Dr Simon Cox1, Dr Simon Hodson2, Dr Erin Robinson3, Dr Lesley Wyborn1, Dr Ben Evans4, Dr Tim Rawling5
1CSIRO, Clayton, Australia, 2CODATA, Paris, France, 3Earth Science Information Partners, Boulder, United States of America, 4National Computational Infrastructure, ANU, Canberra, Australia, 5AuScope Ltd, Melbourne, Australia
Developing evidence-based responses to major societal challenges depends on integration of data from globally distributed, heterogeneous sources. The International Science Council’s (ISC) Action Plan for 2019-2021 identified data-driven interdisciplinarity as one of twelve projects of critical importance to science and society, and one of two components of the ‘Digital Revolution Domain of Impact’ (https://council.science/publications/science-as-a-global-public-good-isc-action-plan-2019-2021).
The United Nations (UN) Sustainable Development Goals (SDGs) are an exemplary challenge, with target deliverables due by 2030. Making significant progress on data integration in support of the SDGs will require global collaboration, with specific attention being paid to technology and expertise transfer between the Global North and the Global South.
CODATA and the International Science Council (ISC), UNESCO, United Nations Office for Disaster Risk Reduction (UNDRR), Earth Science Information Partners (ESIP), CSIRO, the Research Data Alliance and multiple international research infrastructures have separately initiated work on various aspects of both technical and organizational solutions needed for effective data-driven interdisciplinarity. Each is investigating many of the key topics such as the application of the FAIR principles, disaster data standardization, ‘fitness for use’ criteria, Operational Readiness Levels, alignment of metadata specifications, risk assessment, social awareness, organizational drivers and constraints etc. Combining efforts will more effectively contribute towards solutions needed to provide an evidence-based framework to accelerate the achievement of the SDGs by 2030. As a focal point, we are targeting three case studies: resilient cities, infections diseases and disaster risk reduction, to explore how these organisations can better collaborate on the overall problem.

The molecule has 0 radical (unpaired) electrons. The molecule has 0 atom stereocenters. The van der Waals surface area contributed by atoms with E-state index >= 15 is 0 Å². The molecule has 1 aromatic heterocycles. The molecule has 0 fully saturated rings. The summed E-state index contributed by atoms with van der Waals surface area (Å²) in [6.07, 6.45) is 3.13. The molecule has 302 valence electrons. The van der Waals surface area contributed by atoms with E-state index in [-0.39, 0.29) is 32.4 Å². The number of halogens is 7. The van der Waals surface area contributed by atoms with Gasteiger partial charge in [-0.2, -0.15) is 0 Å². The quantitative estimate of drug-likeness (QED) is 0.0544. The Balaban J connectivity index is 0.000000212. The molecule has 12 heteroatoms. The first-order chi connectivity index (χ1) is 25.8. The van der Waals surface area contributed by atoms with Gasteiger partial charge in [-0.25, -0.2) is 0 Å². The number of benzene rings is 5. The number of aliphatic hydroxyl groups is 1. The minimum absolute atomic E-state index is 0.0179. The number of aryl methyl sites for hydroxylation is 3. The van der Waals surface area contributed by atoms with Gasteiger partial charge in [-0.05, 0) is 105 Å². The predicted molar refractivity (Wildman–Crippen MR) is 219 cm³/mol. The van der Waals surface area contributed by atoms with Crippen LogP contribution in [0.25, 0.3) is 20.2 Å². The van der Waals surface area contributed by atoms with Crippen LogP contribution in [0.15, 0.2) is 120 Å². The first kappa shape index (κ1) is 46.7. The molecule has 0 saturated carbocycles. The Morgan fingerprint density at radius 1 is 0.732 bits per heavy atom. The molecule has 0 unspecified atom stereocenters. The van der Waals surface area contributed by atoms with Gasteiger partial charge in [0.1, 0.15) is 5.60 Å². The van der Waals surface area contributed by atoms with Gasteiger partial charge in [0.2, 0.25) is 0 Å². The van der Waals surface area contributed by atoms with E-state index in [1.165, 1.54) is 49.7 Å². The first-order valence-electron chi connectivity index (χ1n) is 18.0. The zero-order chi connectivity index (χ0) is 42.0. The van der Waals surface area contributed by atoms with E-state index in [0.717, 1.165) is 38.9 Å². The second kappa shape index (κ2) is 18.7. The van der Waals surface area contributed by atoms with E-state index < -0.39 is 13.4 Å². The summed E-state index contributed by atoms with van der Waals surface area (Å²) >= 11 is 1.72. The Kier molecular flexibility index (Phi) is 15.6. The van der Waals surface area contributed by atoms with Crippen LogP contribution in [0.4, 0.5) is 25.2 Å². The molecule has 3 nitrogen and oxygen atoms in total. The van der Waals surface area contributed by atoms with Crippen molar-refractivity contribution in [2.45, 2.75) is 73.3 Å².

Simon has been researching standards for publication and transfer of Earth and environmental science data since the emergence of the world wide web. He is principal- or co-author of a number of international standards, including Geography Markup Language, and Observations & Measurements, that have been broadly adopted in Australia and Internationally. The value of these is in enabling data from multiple origins and disciplines to be combined more effectively, which is essential in tackling most contemporary problems in science and society. His current work focuses on aligning science information with the semantic web technologies and linked open data principles, and the formalization, publication and maintenance of controlled vocabularies and similar reference data.
Simon was awarded the 2006 Gardels Medal by the Open Geospatial Consortium, and was selected to present the 2013 Leptoukh Lecture for the American Geophysical Union.